So should you start your own cohousing community?
Obviously this is not something for the faint of heart – starting any kind of project of this magnitude involves tremendous work, organization, patience, and resources. It could years to get off the ground – if ever. But to stimulate your thinking, here are some examples of the types of groups that might find a cohousing community attractive, along with some initial pros and cons.
Cohousing might work for groups like these
See our article, “Finding Your Niche Retirement Community” for more examples.
– Artists and musicians. These folks have a natural affiliation and a need for similar facilities. See the Burbank Artists Colony
– Yoga and exercise. Again, a shared interest and ability to share resources
– Church or religious groups. Ave Maria near Ft. Myers/Naples is an example of a place where Catholics can retire together.
– Professional or career commonality. One example is Nalcrest, a community near Lake Wales, Florida set up for retired letter carriers.
– Sports. Golf, boating, flying, and other activities all have communities with facilities where people can share these interests and common facilities (although few would technically be called co-housing because the housing is more separate). Spruce Creek Fly-in Community is one of almost 10 communities at Topretirements with a private air strip.
– Ethnicity. Shanti Niketan in Mount Dora, FL is meant for people who don’t want to return to India for their retirement.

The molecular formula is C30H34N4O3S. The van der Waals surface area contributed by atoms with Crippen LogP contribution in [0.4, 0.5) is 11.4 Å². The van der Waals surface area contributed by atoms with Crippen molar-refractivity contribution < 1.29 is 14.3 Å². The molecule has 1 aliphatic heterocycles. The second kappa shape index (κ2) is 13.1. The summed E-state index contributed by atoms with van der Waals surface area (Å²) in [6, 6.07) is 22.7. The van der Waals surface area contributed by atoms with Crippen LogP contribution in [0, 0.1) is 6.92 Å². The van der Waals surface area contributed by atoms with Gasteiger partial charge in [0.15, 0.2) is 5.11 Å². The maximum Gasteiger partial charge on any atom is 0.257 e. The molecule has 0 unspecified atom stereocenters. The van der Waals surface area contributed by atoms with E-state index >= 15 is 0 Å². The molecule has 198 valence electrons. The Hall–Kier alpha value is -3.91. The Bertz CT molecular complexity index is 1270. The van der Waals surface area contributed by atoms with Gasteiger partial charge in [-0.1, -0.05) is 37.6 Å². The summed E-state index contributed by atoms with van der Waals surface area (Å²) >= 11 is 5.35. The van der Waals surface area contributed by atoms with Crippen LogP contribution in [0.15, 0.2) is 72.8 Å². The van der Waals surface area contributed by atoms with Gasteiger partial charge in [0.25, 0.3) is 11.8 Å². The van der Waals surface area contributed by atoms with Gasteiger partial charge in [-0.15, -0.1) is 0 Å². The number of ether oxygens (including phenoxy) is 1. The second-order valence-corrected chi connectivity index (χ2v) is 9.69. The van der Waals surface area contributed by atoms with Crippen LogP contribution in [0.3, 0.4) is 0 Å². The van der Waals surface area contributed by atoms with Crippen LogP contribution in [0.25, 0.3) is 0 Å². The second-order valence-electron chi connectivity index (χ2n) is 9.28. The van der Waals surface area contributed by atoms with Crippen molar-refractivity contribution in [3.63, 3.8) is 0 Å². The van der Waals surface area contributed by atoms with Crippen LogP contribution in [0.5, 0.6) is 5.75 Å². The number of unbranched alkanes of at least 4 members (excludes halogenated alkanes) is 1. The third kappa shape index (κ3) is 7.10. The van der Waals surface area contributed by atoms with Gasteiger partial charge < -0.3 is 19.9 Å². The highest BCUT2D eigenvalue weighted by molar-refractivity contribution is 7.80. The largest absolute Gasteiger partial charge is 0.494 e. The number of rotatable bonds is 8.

– Relatives and friends. If you have relatives and friends you know you can live with, there are many advantages to finding a place where you can all live together. Perhaps a former B & B, mansion, nursing home, hotel, or small apartment building.
Cohousing has many big advantages:
– Economic. Many people sharing expenses solves a lot of problems. With tens of millions of Americans worried they won’t have enough money for a comfortable retirement, this might be an ideal solution
– More resources. Not many folks can afford their own art studio, kiln, exhibition space, church, etc. on their own. But they can if they pool their resources
– People you know. Retiring with people you know you can live with is often better than a “pig in the poke”
– Cooperation. Rather than having to go it alone into old age, you will have a built-in support group
– Shared interests.
And there are disadvantages
– Getting these projects off the ground is very difficult and costly
– Securing agreement on major decisions often runs against too many strong interests
– The legal issues of ownership and zoning can be difficult
– Everybody has to get along, or bad things can happen
If you haven’t found your perfect retirement community maybe it is because you are going to have to start one yourself. But if the concept interests you, and you have a core group that wants to pursue it, this could be the answer. Talk it up among yourselves – just maybe you could make it happen.
Comments? Do you think cohousing is for you? Do you know a group of people with enough common interests to start your own community – or join one that already exists? We look forward to your Comments in the section below.